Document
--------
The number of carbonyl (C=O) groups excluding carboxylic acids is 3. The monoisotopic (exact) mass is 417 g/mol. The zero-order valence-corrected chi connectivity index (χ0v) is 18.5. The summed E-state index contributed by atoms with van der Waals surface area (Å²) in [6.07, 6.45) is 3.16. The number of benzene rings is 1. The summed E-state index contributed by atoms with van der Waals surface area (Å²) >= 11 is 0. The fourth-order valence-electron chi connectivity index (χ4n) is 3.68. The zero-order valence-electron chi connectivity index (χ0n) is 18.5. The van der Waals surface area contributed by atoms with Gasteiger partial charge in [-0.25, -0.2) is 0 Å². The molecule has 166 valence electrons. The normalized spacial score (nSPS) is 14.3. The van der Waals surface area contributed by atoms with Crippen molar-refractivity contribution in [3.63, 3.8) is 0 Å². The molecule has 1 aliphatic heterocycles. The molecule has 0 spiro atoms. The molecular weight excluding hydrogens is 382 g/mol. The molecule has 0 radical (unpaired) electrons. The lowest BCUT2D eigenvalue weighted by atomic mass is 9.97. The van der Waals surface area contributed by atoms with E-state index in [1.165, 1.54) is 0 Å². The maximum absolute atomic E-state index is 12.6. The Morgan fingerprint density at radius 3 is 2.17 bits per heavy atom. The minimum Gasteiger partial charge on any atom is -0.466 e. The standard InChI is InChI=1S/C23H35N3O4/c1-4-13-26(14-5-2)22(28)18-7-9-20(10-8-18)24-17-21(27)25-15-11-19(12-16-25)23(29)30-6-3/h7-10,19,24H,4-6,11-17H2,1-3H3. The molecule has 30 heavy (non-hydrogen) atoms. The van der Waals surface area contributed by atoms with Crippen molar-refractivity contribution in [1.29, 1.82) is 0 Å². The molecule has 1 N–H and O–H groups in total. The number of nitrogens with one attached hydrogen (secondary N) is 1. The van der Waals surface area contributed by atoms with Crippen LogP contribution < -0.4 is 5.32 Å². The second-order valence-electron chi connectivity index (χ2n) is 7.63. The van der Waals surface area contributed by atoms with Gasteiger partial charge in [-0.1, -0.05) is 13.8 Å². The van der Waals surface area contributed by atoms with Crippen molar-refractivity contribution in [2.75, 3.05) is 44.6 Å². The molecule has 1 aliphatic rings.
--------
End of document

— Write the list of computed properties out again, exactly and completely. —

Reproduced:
The number of carbonyl (C=O) groups excluding carboxylic acids is 3. The monoisotopic (exact) mass is 417 g/mol. The zero-order valence-corrected chi connectivity index (χ0v) is 18.5. The summed E-state index contributed by atoms with van der Waals surface area (Å²) in [6.07, 6.45) is 3.16. The number of benzene rings is 1. The summed E-state index contributed by atoms with van der Waals surface area (Å²) >= 11 is 0. The fourth-order valence-electron chi connectivity index (χ4n) is 3.68. The zero-order valence-electron chi connectivity index (χ0n) is 18.5. The van der Waals surface area contributed by atoms with Gasteiger partial charge in [-0.25, -0.2) is 0 Å². The molecule has 166 valence electrons. The normalized spacial score (nSPS) is 14.3. The van der Waals surface area contributed by atoms with Crippen molar-refractivity contribution in [3.63, 3.8) is 0 Å². The molecule has 1 aliphatic heterocycles. The molecule has 0 spiro atoms. The molecular weight excluding hydrogens is 382 g/mol. The molecule has 0 radical (unpaired) electrons. The lowest BCUT2D eigenvalue weighted by atomic mass is 9.97. The van der Waals surface area contributed by atoms with E-state index in [1.165, 1.54) is 0 Å². The maximum absolute atomic E-state index is 12.6. The Morgan fingerprint density at radius 3 is 2.17 bits per heavy atom. The minimum Gasteiger partial charge on any atom is -0.466 e. The standard InChI is InChI=1S/C23H35N3O4/c1-4-13-26(14-5-2)22(28)18-7-9-20(10-8-18)24-17-21(27)25-15-11-19(12-16-25)23(29)30-6-3/h7-10,19,24H,4-6,11-17H2,1-3H3. The molecule has 30 heavy (non-hydrogen) atoms. The van der Waals surface area contributed by atoms with Crippen molar-refractivity contribution in [1.29, 1.82) is 0 Å². The molecule has 1 N–H and O–H groups in total. The number of nitrogens with one attached hydrogen (secondary N) is 1. The van der Waals surface area contributed by atoms with Crippen LogP contribution < -0.4 is 5.32 Å². The second-order valence-electron chi connectivity index (χ2n) is 7.63. The van der Waals surface area contributed by atoms with Gasteiger partial charge in [-0.1, -0.05) is 13.8 Å². The van der Waals surface area contributed by atoms with Crippen molar-refractivity contribution in [2.75, 3.05) is 44.6 Å². The molecule has 1 aliphatic rings.